Issey Miyake are celebrating the 30th anniversary of their beloved fragrance, L’Eau d’Issey, and have partnered with Parisian artist Elisa Valenzuela – who created digital and physical graphic art pieces inspired by the different stylistic aspects of the fragrance.
In 1992, Miyake collaborated with renowned perfumer, Jacques Cavallier, to introduce the world to an overdose of cologne, a first for women’s fragrances. Its warm and sea-like scent became the go-to for many following its inception.
In celebration of this landmark, the brand has collaborated with Valenzuela, who aimed to express her own interpretation of the iconic fragrance. Below, the artist discusses how she merged her art with fragrance and her life-long adoration for Miyake’s work.
Could you introduce yourself and your work?
I am an artist and a director. I have been imagining and making animated films in concise formats for six years now. My goal is to bring craftsmanship back to the core of digital content creation by doing as much as possible by hand. So, I founded a studio called Convergences.
I imagine, draw and conceive stories that are ordered by brands, mainly in the luxury sector. These brands need to combine know-how, esthetics, poetry and technique in their communications. Bringing art and craftsmanship back into advertising, why not?
You mainly use collages and stop motion to create your works. What are you looking to transmit through these two methods?
What is important to me is the universality of a piece, that it is accessible to as many people as possible. I am interested in the feeling a viewer might have when watching a film or looking at an image. The simplicity of these two methods suggests that they could have done it themselves. I love to use this familiarity to give my audiences the power to take ownership of my work. Collage and stop motion are two very intuitive artistic practices. Making them more technical and sophisticated is not an easy task; that’s what I find fun about it.
Through these two art forms, I also have great freedom to create. In both collage and animated films, you don’t have to give explanations. Imagination has no limits. I can express emotions and ideas through these two practices, twist situations and play with thoughts. There’s just one constraint: the spectator must believe it.
What are your sources of inspiration?
My sources of inspiration are very diverse. I am constantly getting ideas from what is around me. It could be a four-colour pen, the Bao Bao bag by Issey Miyake, Einstein on the Beach by Bob Wilson, or an animation by Miyazaki.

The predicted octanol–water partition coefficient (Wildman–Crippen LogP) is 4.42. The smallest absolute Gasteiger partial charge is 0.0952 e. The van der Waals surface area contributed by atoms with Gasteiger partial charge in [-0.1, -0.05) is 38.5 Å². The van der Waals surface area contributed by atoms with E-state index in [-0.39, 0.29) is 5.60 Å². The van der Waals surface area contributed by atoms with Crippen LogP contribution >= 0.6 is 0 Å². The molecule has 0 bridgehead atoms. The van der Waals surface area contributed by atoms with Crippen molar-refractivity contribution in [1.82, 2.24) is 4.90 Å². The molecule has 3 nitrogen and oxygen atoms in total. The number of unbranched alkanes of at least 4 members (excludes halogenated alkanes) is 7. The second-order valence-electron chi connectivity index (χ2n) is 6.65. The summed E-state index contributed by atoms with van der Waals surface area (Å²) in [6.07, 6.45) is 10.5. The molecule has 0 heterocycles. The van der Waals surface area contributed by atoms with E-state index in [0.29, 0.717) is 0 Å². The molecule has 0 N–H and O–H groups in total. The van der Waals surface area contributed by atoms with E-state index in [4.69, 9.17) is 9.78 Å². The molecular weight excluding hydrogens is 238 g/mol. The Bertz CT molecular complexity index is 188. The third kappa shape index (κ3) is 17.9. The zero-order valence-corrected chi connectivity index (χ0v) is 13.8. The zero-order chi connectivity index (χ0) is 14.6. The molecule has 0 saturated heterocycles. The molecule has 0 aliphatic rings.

I am also greatly inspired by much older works from outsider or fairground arts, optical arts, and automatons of all kinds — anything that could give me ideas for a special effect. It can also be an object from folklore or dreams, which is connected to childhood but made by an adult. The sources are infinite.
Could you tell us more about your creative process?
Above all, my art is spontaneous. Sometimes, it foregoes explanation. The images come to me. I imagine colours, shapes and scraps of stories all out of order. They then need to be given meaning and make these visions concrete.
What were your initial thoughts when Issey Miyake offered to work together with you?
As a creative person, there are topics that you secretly dream of working on and people that you want to work with because you sense shared interests and similar sensibilities. During a trip to Japan in 2008, I visited the 21_21 Museum, founded by Issey Miyake and the fashion shops of Tokyo. I dreamed of being a colleague. Fourteen years later, I was given a chance to suggest a film for the perfume house. I was very touched that they thought of me.
What was the initial intention of this co-creation?
As a French creator, I wanted to share my perception of the Issey Miyake house in my own way. The idea wasn’t just to talk about the L’Eau d’Issey fragrance but also to extract its spirit, creative power, precision, and elegance.
How do you perceive the creations that come out of Issey Miyake?
For me, all of Issey Miyake’s creations are a lesson. They are sincere, exact and relevant. Creation is a serious history that contains commitments. The values of humility and essentiality shine through the house’s various creations. The design is never left to chance and always takes precedence during conception.
How did you manage to merge your world with that of the fragrance?
I wanted to highlight the ever-present notion of contrast in Issey Miyake creations. So I fused the bottle’s pure and elegant design with hand-made elements. Industrial objects are confronted with human activity. In a black-and-white world, the color of the liquid and the brushed-glass bottle with its metal cap are emphasized. The architectural world that I created tells of the odyssey of a drop of perfume. The drop travels through a landscape with a variety of notes, an allegory of the fragrance.
What characteristics of the fragrance inspired you?
For me, the shape of the bottle was the first source of inspiration. It hasn’t changed in thirty years and is the perfect entry point to discuss sustainable, simple, and incisive action. The fragrance is timeless. The scent is fresh, light, and without artifice. That is L’Eau d’Issey.
What message did you want to share through your work on L’Eau d’Issey?
That creation or design is not a trend. That they are not made to disappear into the emptiness of social networks. On the contrary, it is there to raise us up, to give us value, and to last. As consumers or creators, we have to continue to believe this. Mr. Miyake and L’Eau d’Issey are proof of this.